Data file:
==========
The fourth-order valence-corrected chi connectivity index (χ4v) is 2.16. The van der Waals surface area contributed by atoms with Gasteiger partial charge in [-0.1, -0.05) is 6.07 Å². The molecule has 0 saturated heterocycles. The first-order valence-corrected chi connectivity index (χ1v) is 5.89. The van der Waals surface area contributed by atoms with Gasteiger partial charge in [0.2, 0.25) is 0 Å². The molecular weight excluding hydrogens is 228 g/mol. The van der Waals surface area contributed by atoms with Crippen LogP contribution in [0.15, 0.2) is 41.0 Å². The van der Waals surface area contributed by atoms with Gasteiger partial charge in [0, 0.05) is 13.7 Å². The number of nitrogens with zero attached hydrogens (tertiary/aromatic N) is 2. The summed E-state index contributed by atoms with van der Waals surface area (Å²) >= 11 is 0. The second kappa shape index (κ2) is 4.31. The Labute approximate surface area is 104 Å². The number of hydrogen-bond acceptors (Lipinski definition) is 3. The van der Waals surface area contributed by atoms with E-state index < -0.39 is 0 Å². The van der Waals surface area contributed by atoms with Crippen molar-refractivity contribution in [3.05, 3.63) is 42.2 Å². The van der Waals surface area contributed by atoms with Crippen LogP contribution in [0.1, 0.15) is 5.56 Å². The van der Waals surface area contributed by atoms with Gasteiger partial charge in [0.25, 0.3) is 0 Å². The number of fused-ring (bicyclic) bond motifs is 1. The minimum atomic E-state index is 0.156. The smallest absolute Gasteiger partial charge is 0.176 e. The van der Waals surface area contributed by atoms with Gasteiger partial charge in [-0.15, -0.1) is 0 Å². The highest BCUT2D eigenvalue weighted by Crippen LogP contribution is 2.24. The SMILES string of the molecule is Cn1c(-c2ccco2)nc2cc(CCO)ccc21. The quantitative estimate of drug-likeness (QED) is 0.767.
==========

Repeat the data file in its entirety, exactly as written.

The fourth-order valence-corrected chi connectivity index (χ4v) is 2.16. The van der Waals surface area contributed by atoms with Gasteiger partial charge in [-0.1, -0.05) is 6.07 Å². The molecule has 0 saturated heterocycles. The first-order valence-corrected chi connectivity index (χ1v) is 5.89. The van der Waals surface area contributed by atoms with Gasteiger partial charge in [0.2, 0.25) is 0 Å². The molecular weight excluding hydrogens is 228 g/mol. The van der Waals surface area contributed by atoms with Crippen LogP contribution in [0.15, 0.2) is 41.0 Å². The van der Waals surface area contributed by atoms with Gasteiger partial charge in [0, 0.05) is 13.7 Å². The number of nitrogens with zero attached hydrogens (tertiary/aromatic N) is 2. The summed E-state index contributed by atoms with van der Waals surface area (Å²) >= 11 is 0. The second kappa shape index (κ2) is 4.31. The Labute approximate surface area is 104 Å². The number of hydrogen-bond acceptors (Lipinski definition) is 3. The van der Waals surface area contributed by atoms with E-state index < -0.39 is 0 Å². The van der Waals surface area contributed by atoms with Crippen molar-refractivity contribution in [3.05, 3.63) is 42.2 Å². The van der Waals surface area contributed by atoms with Crippen LogP contribution in [0.1, 0.15) is 5.56 Å². The van der Waals surface area contributed by atoms with Gasteiger partial charge in [0.25, 0.3) is 0 Å². The number of fused-ring (bicyclic) bond motifs is 1. The minimum atomic E-state index is 0.156. The smallest absolute Gasteiger partial charge is 0.176 e. The van der Waals surface area contributed by atoms with Gasteiger partial charge in [-0.15, -0.1) is 0 Å². The highest BCUT2D eigenvalue weighted by Crippen LogP contribution is 2.24. The SMILES string of the molecule is Cn1c(-c2ccco2)nc2cc(CCO)ccc21. The quantitative estimate of drug-likeness (QED) is 0.767.